Suppose there isn't an answer on any of Google's nameservers. In that case, it will send its request off-site by following referrals until it finds an answer somewhere else (which might take several hops), which will often be another company's server hosting services for another website such as Facebook or Blogger).
Recursive DNS Servers
Recursive DNS servers are the backbone of the Internet. Even if you're unaware, your computer uses recursive DNS servers daily to access websites and other resources on the Internet.
After you type a URL in your web browser, that URL goes to the recursive DNS server. The recursive DNS server then examines its cache memory to see whether the IP address for the URL is already stored.
If the IP address information already exists, the recursive DNS server will send the IP address to the browser. You can then see the website for which they typed in the URL.
Recursive DNS servers also provide additional security for Internet users by blocking malicious websites from accessing your computer or mobile device. If you attempt to visit an unsafe website, such as one that contains malware or viruses, the recursive DNS server blocks the request.
How a DNS Lookup Works
When you type a URL in your web browser, the following steps take place:
The user's computer sends a query for the IP address associated with that URL.
The resolver queries its root nameserver for an IP address associated with the TLD (Top-Level Domain) name requested by the client. For example, suppose you try to connect to www.google.com. In that case, the resolver will ask its root server for “com” and receive back a TLD record giving it all possible addresses that could contain records pointing to Google servers on the Internet or intranets connected to it (e.g., 204.232/16).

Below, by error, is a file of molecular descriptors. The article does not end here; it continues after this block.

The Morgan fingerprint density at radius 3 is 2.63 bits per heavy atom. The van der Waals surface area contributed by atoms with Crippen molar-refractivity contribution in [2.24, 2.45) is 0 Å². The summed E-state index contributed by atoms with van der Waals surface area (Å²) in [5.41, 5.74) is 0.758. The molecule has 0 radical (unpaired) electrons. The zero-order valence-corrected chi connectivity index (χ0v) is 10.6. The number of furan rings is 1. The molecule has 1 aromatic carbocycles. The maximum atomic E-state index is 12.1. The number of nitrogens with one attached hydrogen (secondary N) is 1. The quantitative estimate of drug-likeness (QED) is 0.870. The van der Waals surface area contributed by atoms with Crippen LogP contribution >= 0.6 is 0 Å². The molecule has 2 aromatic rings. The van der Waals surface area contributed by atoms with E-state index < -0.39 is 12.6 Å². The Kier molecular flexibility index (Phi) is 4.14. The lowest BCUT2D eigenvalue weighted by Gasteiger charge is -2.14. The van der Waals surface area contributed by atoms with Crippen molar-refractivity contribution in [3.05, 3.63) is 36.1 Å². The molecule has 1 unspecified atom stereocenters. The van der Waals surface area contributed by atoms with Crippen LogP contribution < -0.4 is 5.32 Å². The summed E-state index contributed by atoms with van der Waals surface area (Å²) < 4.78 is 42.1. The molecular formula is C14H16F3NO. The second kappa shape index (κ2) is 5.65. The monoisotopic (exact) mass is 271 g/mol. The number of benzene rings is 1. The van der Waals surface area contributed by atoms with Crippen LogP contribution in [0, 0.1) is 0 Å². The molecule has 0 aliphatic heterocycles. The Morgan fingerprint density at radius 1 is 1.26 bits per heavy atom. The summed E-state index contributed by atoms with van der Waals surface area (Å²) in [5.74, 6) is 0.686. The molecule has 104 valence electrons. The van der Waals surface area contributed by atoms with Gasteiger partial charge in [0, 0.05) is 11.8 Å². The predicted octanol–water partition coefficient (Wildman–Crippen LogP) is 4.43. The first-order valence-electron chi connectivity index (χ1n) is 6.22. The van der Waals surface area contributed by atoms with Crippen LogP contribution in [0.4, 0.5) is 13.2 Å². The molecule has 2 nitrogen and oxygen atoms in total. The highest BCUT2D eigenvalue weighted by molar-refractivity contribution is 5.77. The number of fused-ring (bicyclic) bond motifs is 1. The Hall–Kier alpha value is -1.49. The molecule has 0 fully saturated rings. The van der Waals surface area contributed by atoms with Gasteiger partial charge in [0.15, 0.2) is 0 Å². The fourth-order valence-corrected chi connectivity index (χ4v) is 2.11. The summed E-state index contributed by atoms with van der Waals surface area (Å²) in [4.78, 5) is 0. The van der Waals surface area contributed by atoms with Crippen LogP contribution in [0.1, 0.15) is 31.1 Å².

The resolver then sends requests for each address until it finds one that responds correctly with an A record containing information about how many more hops there are before reaching some machine running Google's web service software (e.g., 74/8).
Once we find the destination server, we just need one more thing from them before sending our request: their public key certificate identifying itself as the right destination.
Types of DNS Queries
There are three types of DNS queries – recursive, iterative, and non-recursive. Recursive queries are the most common type of query. Applications like web browsers or email clients mainly use these queries. However, each query serves a distinct function.
1. Recursive Query
In a recursive query, a DNS client requires that a DNS server (typically a DNS recursive resolver) responds to the client with either the requested resource record or an error message if the resolver can't find the record.
2. Iterative Query
In this situation, the DNS client will allow a DNS server to return its best answer. If the queried DNS server does not have a match for the query name, it will produce a referral to a DNS server authoritative for a lower level of the domain namespace.
The DNS client will then make a query to the referral address. This process continues with additional DNS servers down the query chain until an error or timeout occurs.
3. Non-recursive Query
Typically this will occur when a DNS resolver client queries a DNS server for a record that it has access to either because it's authoritative for the record or because it exists inside of its cache.
What is DNS Caching?
DNS caching occurs when a DNS server stores the results of its query in a local cache. It then sends those cached records to requesting clients instead of sending them back to the authoritative DNS servers.
This process can help speed up Internet browsing because it reduces the number of queries that need to be made by your computer or mobile device. However, in some situations, DNS caching can result in errors you can only resolve by waiting or clearing the cache.
The other alternative is to disable the cache, but it is not a recommended step since it will slow down your web browsing.
In conclusion, understanding domain names and DNS is crucial to stay relevant in this era of digital. Your domain name is the foundation of your or your business's internet identity – make sure that you choose a memorable and relevant domain name for your website.